Built by CLW to RDSO specifications, these represent the next indigenous design step up from the WAG-5 locomotives. Used primarily for goods haulage, these locos have a Co-Co wheel arrangement with high-adhesion bogies (shared with WCAG-1, WCAM-3, WDG-2/3A) and Hitachi motors providing 5000hp. Starting TE 402kN (41000kgf); continuous TE 235kN (24000kgf). Adhesion 34.5%. The higher tractive effort compared to the WAG-5 locos allows them to attain higher balancing speeds under load. The first 71 of these all went to the Mughalsarai shed. Kanpur was the second shed to get these locos.
Traction motors are permanently coupled in parallel and speed control is through the use of transformer taps. Max. speed is 100km/h. Air brakes and dynamic (rheostatic) brakes for loco, dual train brakes. MU operation with up to 4 units is possible. Traction equipment such as the smoothing reactor, etc., are all higher rated than in the WAG-5 due to the higher currents this loco draws. Auxiliaries include Rigi compressor, Arno rotary converters, Siemens smoothing reactor, Northey exhauster; other auxiliaries such as blowers from S F India. A number of these locos have been retrofitted with static converters to power the auxiliaries, replacing the older Arno rotary converters. These static converters are more efficient and require less maintenance, besides having self-diagnostic systems to make troubleshooting easier.
These locos too, have limitations similar to the WAG-5 in not being able to start and haul 4500-4700t loads on gradients steeper than 1:200. When they were being designed and introduced, experiments were carried out to vary the gear ratio. The high-adhesion bogies also underwent some modifications for reduction of weight transfer.
The WAG-7H designation is applied to two locomotives of the WAG-7 class that were experimentally modified to provide higher TE by increasing their weight. Oscillation trials were conducted on a ballasted WAG-7 (#27002) around 1995, and then a new WAG-7 loco was built by CLW to have higher weight using thicker plates in the underframe of the loco (#27061, 1995). Weight is 132t, max. TE 441kN (45000 kgf). Traction motors are Hitachi HS15250-G, perhaps a minor variant of HS15250.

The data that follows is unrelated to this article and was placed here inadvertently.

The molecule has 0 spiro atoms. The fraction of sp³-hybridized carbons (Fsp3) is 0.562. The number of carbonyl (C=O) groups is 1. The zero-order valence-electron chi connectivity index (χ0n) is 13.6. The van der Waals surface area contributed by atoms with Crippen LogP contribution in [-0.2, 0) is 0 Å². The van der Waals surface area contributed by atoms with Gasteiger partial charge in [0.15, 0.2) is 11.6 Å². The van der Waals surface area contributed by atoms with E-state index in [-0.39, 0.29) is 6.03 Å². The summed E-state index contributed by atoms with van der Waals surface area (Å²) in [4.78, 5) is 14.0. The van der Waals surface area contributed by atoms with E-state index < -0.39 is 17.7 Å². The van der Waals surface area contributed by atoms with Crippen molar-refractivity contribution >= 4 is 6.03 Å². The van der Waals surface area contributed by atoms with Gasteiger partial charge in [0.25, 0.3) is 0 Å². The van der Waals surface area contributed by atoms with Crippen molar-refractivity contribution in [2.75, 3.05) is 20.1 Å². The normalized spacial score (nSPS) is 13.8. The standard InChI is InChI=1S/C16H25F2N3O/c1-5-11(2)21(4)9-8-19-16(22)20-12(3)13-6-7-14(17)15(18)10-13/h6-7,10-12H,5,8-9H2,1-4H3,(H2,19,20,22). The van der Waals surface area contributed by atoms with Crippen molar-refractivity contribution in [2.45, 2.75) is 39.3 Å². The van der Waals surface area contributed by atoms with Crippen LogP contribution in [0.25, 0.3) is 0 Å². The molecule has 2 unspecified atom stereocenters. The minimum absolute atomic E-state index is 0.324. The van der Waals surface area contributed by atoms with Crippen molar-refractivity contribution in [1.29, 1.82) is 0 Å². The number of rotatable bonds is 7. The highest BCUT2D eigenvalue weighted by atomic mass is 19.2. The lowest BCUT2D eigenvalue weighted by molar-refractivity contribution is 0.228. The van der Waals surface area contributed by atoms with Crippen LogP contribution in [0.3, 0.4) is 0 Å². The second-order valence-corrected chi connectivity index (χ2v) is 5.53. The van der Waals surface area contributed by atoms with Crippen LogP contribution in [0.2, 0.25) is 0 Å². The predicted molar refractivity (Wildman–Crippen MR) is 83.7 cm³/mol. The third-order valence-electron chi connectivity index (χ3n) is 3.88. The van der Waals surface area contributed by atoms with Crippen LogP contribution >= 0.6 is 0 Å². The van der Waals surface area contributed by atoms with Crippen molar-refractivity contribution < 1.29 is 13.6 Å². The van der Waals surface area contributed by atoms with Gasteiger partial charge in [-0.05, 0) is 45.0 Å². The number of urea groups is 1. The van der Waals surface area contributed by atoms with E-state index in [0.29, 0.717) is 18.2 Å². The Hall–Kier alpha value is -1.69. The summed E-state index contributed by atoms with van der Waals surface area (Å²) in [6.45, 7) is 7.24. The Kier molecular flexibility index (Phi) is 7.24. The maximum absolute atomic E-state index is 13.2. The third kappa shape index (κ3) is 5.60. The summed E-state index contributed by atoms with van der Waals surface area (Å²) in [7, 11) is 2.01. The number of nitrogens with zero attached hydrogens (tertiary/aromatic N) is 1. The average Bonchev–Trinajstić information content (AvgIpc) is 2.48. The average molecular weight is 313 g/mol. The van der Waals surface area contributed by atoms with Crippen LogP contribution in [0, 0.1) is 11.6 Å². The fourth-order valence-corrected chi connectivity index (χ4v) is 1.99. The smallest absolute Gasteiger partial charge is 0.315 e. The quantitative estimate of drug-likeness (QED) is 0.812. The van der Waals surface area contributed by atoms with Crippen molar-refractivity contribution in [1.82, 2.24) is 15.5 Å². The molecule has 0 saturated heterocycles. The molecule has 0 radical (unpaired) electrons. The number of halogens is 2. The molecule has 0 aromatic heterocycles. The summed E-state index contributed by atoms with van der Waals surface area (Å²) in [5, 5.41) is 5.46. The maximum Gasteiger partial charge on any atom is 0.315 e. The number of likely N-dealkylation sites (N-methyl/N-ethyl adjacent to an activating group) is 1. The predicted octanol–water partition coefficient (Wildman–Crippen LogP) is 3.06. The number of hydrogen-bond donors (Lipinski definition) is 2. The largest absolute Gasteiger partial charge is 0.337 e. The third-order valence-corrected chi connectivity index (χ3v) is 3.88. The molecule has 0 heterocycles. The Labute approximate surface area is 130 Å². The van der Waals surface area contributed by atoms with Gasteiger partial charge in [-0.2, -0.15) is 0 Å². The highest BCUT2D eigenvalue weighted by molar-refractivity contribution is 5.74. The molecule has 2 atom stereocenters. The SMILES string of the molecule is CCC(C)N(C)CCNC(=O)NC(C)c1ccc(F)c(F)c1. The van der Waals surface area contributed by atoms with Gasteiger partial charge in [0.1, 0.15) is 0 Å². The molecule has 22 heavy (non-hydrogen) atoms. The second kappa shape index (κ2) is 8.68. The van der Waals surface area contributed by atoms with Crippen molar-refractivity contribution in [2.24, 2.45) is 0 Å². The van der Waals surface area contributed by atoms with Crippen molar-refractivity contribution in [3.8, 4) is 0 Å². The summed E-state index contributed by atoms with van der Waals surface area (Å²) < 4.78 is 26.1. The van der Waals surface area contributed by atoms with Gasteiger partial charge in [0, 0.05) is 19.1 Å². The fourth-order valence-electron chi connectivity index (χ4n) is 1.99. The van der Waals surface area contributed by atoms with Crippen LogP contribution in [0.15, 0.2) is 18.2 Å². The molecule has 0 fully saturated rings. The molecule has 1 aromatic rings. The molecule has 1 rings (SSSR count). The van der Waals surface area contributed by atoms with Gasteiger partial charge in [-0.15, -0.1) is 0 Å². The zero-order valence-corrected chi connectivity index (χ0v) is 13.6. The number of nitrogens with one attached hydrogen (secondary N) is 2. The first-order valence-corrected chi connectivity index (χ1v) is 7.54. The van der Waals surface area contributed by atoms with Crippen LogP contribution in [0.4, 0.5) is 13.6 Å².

[4/04] Newer WAG-7’s have been spotted (e.g., #27455 ‘Samrat’) that externally look somewhat like a WAG-9 and with several improvements such as closed-circuit cameras for monitoring the pantograph and GR, a spotlight to illuminate the pantograph at night, large green lamps to exchange signals on the run, fog lamps, and single-piece windshield. New Katni shed is especially known to add the OHE monitoring equipment to WAG-7 locos. Cabs of some units are air-conditioned. Newer batches of WAG-7’s [12/04] also have data loggers and train parting alarms (based on sensors for detecting loss of brake pressure), as standard equipment. They are also said to have ‘microprocessor control’ although it is not clear what this implies.
- Traction Motors: Hitachi HS15250-G (a variant of the standard HS15250 with higher current rating (thicker wire gauge, better insulation); see description under WAP-4.) Motors built by CLW and BHEL.
- Gear Ratio: 65:18 (65:16?)
- Transformer: CCL India, type CGTT-5400, 5400kVA, 32 taps.
- Rectifiers: Two silicon rectifiers, cell type S18FN350 (from Hind Rectifier), 64 per bridge, 2700A / 1050V per cubicle.
- Axle load: 20.5t
- Bogies: Alco High-Adhesion bogies, fabricated bogie frame assembly, with unidirectional mounting of traction motors, primary and secondary suspension.
- Hauling Capacity: 3010t
- Pantographs: Two Stone India (Calcutta) type AN-12.
- Current Ratings: 1350A/2min, 1200A/10min, 960A/hr, 900A continuous